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Continued Stories of the Death of American Unions

August 31st, 2005

I’m pro-labor. That’s easy for me to say because I’m not ever going to actually be a laborer. It’s not that I dislike the work… some of the most enjoyable jobs I’ve ever had involved lots of physical labor. But these days I have a degree (with one more coming down the pipe) and a whole host of skills that put me into a class where I better serve society by performing professional tasks like programming, lawyering, or policy work. But I’m pro-labor.

I can’t really describe why I’m pro-labor. Many of my friends, strong Democrats who will one day run for office and be rather successful at it, are not really pro-labor… but may come around once they realize it’s a vote they can’t do without. But I have no illusions about running for office (although more and more of my friends do), so my support comes from somewhere else. Maybe it’s may old “radical roots” and beliefs shared with my Aunt. Maybe it something I read one day. I don’t really know. What I do know is that I’m a dying breed among my generation.

The decline of labor is something of a fascination for me. I understand why capital would want to see them fall, or why Republicans are anything but supportive. I even understand why it is hard to organize the tech-heavy industries (self-reliance is one of the corner stones of being a geek). But I can’t really grasp why so many laborers are opposed to unions. Which is why I’m so surprised when I find someone who is opposed to unions, and when I do, I think I plan to write a few words about it.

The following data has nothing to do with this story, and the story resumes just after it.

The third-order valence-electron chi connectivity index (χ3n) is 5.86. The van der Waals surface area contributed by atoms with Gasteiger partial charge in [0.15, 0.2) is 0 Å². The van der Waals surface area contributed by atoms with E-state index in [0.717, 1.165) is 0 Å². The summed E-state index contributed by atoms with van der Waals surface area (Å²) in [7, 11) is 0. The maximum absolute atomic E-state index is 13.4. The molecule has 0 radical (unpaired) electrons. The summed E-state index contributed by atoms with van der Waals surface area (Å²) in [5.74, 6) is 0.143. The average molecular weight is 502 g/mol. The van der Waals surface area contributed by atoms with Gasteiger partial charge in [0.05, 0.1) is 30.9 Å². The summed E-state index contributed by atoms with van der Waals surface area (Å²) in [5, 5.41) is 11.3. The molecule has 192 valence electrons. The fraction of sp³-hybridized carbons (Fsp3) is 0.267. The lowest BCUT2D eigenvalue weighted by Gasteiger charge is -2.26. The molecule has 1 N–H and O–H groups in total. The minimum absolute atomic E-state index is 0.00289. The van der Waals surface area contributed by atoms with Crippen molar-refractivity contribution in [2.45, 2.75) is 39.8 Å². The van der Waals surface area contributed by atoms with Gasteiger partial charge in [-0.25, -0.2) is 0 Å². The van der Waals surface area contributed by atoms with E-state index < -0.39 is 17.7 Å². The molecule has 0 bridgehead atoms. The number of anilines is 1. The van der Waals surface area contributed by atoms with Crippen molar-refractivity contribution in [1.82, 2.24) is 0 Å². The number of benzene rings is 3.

Our first tale is from my shuttle ride to Seatac Airport on the way to Washington, D.C. As the shuttle dropped off a couple at the Northwestern Airlines curb, the driver commented how the couple was off to get married. I responded that crossing a picketline is no way to get a marriage started (for background, the NWA mechanics went a strike this past week). The driver, however, was not a big fan of the union and went on to blame the collapse of many airlines on the unions and their unreasonable demands. Apparently Shuttle Express once tried to unionize, but didn’t see the process through. In the words of the driver, he didn’t like unions because they believe “you’re either with ‘em, or against ‘em.” Maybe so, I told him, but that mentality has been passed down over the generations because in the past those who were “with unions” were shot by those “against ‘em.” There wasn’t a lot of middle ground in those days. Suffice to say, he was yet another perfect laborer refusing the benefits of unionization not because it wasn’t good for him economically, but because it didn’t set with his personal politics.

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